Title: Consulting Computer Scientist
Company: D’Crypt PTE, Ltd.
Location: San Mateo, California, United States
William Bush, PhD, Consulting Computer Scientist at D’Crypt PTE, Ltd., has been recognized by Marquis Who’s Who Top Scientists for dedication, achievements, and leadership in computer science.
With more than 45 years of professional experience, Dr. Bush has been a consulting computer scientist with D’Crypt PTE, Ltd., since 2013. Prior to obtaining his current role, he was the director of engineering with Movious from 2009 to 2013, and he was a senior scientist with Kestrel Technology from 2006 to 2008, having held the same position with Sun Microsystems since 1997. He previously held a number of positions with the University of California Berkeley, including computer scientist from 1991 to 1993, postgraduate researcher from 1986 to 1990, research assistant from 1983 to 1984, and teaching assistant from 1982 to 1983. Earlier in his career, he was a senior programmer with Harvard University from 1977 to 1982 and a member of the technical staff at Computer Corporation of America from 1973 to 1977.
Dr. Bush first pursued an education with Harvard University, where he obtained a Bachelor of Arts in 1972. He then joined Boston University, completing a Juris Doctor in 1977. He subsequently attended the University of California, Berkeley, receiving a Master of Science in 1985. He continued his studies with the school, earning a PhD in 1992.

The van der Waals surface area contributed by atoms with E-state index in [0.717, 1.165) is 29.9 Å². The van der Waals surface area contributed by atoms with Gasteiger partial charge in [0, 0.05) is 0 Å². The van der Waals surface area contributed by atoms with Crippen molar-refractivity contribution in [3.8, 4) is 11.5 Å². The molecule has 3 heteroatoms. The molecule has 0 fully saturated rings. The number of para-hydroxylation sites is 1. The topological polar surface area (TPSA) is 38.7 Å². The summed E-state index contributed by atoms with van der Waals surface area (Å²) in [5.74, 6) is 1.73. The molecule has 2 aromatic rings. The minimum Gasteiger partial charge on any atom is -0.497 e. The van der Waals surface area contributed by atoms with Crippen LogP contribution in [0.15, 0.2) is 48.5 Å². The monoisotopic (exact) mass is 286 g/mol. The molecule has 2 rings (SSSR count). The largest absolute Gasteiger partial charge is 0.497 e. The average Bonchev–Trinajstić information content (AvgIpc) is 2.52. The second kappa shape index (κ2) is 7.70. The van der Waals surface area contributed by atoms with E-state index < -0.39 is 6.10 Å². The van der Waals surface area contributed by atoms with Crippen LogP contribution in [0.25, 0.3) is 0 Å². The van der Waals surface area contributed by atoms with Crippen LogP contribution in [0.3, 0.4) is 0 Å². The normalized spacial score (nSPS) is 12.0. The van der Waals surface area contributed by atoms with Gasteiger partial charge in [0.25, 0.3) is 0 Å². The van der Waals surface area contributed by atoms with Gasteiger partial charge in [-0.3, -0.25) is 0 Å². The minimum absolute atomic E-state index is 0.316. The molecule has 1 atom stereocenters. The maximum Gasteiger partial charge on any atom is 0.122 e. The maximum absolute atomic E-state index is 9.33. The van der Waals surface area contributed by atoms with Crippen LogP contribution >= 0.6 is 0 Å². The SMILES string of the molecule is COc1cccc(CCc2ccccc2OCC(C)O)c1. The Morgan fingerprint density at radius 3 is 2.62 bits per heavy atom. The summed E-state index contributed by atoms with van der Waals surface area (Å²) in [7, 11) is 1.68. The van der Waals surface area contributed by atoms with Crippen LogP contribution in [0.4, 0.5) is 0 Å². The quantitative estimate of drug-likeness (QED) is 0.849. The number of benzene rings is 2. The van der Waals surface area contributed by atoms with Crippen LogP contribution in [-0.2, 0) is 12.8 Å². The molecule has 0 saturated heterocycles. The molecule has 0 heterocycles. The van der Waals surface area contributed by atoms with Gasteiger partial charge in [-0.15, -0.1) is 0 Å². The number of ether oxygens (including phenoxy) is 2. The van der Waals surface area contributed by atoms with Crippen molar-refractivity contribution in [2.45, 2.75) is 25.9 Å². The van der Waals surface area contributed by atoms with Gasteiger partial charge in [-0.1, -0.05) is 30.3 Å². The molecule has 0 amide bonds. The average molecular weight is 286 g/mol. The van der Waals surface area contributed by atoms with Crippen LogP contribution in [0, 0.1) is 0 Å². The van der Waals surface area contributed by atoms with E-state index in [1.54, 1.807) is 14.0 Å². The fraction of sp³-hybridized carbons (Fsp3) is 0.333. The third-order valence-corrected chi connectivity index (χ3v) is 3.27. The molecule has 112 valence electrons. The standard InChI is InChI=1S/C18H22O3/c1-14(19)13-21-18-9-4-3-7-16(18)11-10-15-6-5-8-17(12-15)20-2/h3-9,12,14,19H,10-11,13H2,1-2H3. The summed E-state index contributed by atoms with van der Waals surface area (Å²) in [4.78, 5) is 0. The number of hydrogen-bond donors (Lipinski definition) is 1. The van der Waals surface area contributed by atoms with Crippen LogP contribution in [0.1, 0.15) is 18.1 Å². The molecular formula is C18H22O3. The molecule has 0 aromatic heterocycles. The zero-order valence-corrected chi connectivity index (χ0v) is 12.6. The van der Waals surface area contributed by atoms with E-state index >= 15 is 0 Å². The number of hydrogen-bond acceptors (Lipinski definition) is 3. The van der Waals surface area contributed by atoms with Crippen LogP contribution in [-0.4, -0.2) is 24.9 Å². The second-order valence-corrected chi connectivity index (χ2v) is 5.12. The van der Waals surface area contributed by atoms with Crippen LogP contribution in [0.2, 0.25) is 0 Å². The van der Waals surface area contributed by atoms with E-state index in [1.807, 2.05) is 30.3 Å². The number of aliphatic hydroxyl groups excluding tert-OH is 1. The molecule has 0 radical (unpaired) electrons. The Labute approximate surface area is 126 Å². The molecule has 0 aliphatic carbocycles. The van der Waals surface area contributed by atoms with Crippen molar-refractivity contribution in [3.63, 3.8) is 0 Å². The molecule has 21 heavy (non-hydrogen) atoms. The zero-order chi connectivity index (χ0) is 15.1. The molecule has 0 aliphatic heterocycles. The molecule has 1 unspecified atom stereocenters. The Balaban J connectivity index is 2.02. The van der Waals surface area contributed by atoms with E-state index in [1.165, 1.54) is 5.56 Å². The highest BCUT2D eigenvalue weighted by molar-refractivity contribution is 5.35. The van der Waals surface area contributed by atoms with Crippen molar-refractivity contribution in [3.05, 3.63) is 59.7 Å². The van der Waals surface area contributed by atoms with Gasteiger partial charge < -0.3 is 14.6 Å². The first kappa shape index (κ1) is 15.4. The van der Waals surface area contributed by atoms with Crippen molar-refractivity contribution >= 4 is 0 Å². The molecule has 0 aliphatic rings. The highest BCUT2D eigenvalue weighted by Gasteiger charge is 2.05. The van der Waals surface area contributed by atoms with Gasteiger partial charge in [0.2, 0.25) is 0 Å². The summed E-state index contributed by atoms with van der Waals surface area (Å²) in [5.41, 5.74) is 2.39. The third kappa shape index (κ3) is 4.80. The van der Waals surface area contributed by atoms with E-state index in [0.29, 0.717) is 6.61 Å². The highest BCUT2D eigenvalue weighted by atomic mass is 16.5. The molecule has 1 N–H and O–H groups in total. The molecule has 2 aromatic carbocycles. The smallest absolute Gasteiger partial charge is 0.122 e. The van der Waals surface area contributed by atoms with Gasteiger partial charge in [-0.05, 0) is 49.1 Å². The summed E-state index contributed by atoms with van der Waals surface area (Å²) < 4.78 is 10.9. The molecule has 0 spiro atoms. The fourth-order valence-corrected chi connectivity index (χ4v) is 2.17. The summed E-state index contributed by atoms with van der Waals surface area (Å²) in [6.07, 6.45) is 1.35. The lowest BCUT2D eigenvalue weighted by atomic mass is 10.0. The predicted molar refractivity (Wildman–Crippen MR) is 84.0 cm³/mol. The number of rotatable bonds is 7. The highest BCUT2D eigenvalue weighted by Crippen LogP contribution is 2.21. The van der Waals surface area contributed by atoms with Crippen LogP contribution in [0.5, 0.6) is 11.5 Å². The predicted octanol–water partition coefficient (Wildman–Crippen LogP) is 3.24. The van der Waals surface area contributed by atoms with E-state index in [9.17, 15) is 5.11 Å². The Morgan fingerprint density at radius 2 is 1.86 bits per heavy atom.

A respected voice in his community, Dr. Bush has been affiliated with a number of professional organizations. The co-founder and principal scientist of the Intrinsa Corporation, he has contributed articles to professional journals. He has served as a consultant and principal investigator for AKM associates and he is a member of the Association for Computing Machinery, the Institute of Electrical and Electronics Engineers, and the Philharmonic Baroque Orchestra.
Dr. Bush was inspired to pursue a career in the field from an early age, having always had an interest in science. Initially intending to study physics, he found that he had a knack for the practical applications of computers. His most notable achievement was inventing cloud storage in 1973, and he later helped develop a test for detecting bugs in systems that gained widespread usage. For his contributions to the field, he has been included in numerous honors publications, including Who’s Who in America and Who’s Who in the West.
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